Filed 11/21/11 Page 3 of 15 Page ID #:5347

UNITED STATES DISTRICT COURT CENTRAL DISTRICT OF CALIFORNIA

CIVIL MINUTES - GENERAL Case No. Title SACV 10-1299 AG (JCGx) Date November 21, 2011

KEXUAN YAO v. CRISNIC FUND, S.A., et al.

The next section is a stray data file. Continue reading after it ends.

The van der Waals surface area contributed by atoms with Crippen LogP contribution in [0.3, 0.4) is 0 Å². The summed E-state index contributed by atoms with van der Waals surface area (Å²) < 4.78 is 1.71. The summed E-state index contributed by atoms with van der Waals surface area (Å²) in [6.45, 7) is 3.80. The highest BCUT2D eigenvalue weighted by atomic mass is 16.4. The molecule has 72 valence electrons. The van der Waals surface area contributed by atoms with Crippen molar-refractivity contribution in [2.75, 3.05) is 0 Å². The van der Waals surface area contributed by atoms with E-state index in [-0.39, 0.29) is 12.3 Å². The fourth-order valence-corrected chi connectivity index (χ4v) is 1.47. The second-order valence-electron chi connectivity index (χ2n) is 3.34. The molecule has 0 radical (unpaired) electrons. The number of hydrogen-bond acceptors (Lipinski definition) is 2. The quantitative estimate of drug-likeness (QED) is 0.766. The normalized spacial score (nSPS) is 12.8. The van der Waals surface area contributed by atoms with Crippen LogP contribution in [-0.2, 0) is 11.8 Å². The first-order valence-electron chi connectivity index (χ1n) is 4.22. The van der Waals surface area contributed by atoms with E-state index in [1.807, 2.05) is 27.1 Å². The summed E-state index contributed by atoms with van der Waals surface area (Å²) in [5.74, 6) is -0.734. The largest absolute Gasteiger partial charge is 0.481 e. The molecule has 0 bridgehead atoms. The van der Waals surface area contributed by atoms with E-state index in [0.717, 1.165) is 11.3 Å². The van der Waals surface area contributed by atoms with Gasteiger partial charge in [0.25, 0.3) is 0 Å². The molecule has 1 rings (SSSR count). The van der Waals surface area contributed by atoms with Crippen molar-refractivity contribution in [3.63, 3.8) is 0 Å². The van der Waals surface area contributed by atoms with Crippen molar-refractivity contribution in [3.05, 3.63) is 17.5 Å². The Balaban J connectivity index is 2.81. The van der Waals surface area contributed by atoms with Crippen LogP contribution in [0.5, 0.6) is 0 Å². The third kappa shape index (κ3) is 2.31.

represented that Crisnic had hundreds of millions of dollars in capital. (Id. 34.) On June 9, 2010, Furman sent Yao a term sheet entitled Crisnic Fund, S.A., Non-Recourse Loan Proposed Terms (Term Sheet) (Id. 37.) The terms were a $2.8 million loan for 5 years, at 3% simple interest, collateralized with 1.3 million unregistered shares of China Armco stock. (Id. 38.) Yao signed the Term Sheet that same day. (Id.) On June 11, 2010, Furman sent Yao an email attaching the Loan Documents (formally titled Structured Transaction Agreement) and confirming that the wire will be sent within 24 hours after confirmation from our clearing firm that [Crisnics] collateral has been received. (Id. 39, Ex. 4.) The first paragraph of the Structured Transaction Agreement (Agreement) states that: This Agreement is made for the purpose of engaging the Fund to provide a structured lending transaction and custodial services to Borrower with respect to one of more publicly traded stocks to be pledged as security as part of a lending transaction. . . . . (Id. 41, Ex. 4.) The sole part of the Agreement mentioning the sale of Yaos shares states: Upon transferring Pledged Collateral to the designated account of the Fund as Collateral for the Transaction, the Borrower hereby grants the Fund the absolute right to pledge, transfer, assign, hypothecate, lend, encumber, sell short, or sell outright Pledged Collateral, as needed to procure a Transaction or hedge against adverse market movements. (Id. 56.) The Agreement also states that the China Armco stock was freely transferable (Ex. 4, 2c), and that the Borrower will abide by all regulations governing hedging transactions . . . and secured competent legal counsel certifying Borrowers compliance with such regulations. (Id. 2e.) Yao alleges that before transferring the shares to Crisnic, Crisnic demanded that Yao send his restricted shares free of any restrictive legends that are ordinarily placed on stock certificates to prevent the accidental sale of unregistered shares into the market place. (Id. 58..) Yao alleges that Crisnics purported reason was to allow a quick sale in the event of default by Yao pursuant to a securities registration exemption that allows a creditor to sell a limited amount of restricted stock necessary to cure a default, provided that the loan is a full recourse loan against the creditor. (Id.)